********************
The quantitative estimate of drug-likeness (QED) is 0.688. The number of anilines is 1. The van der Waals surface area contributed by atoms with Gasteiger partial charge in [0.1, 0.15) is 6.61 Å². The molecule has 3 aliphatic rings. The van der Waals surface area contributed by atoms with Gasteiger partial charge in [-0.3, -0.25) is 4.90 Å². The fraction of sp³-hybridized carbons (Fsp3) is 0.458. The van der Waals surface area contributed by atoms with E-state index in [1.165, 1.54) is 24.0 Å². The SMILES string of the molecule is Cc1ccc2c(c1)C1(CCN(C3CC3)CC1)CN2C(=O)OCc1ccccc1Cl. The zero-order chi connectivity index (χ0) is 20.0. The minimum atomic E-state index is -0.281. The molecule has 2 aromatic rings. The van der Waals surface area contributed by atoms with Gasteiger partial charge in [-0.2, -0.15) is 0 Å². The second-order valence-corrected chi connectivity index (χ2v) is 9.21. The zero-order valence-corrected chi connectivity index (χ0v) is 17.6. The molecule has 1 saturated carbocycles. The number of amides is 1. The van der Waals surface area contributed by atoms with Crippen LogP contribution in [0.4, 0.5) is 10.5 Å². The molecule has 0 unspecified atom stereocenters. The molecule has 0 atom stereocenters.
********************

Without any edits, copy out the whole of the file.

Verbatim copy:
The quantitative estimate of drug-likeness (QED) is 0.688. The number of anilines is 1. The van der Waals surface area contributed by atoms with Gasteiger partial charge in [0.1, 0.15) is 6.61 Å². The molecule has 3 aliphatic rings. The van der Waals surface area contributed by atoms with Gasteiger partial charge in [-0.3, -0.25) is 4.90 Å². The fraction of sp³-hybridized carbons (Fsp3) is 0.458. The van der Waals surface area contributed by atoms with E-state index in [1.165, 1.54) is 24.0 Å². The SMILES string of the molecule is Cc1ccc2c(c1)C1(CCN(C3CC3)CC1)CN2C(=O)OCc1ccccc1Cl. The zero-order chi connectivity index (χ0) is 20.0. The minimum atomic E-state index is -0.281. The molecule has 2 aromatic rings. The van der Waals surface area contributed by atoms with Gasteiger partial charge in [-0.2, -0.15) is 0 Å². The second-order valence-corrected chi connectivity index (χ2v) is 9.21. The zero-order valence-corrected chi connectivity index (χ0v) is 17.6. The molecule has 1 saturated carbocycles. The number of amides is 1. The van der Waals surface area contributed by atoms with Crippen LogP contribution in [0.4, 0.5) is 10.5 Å². The molecule has 0 unspecified atom stereocenters. The molecule has 0 atom stereocenters.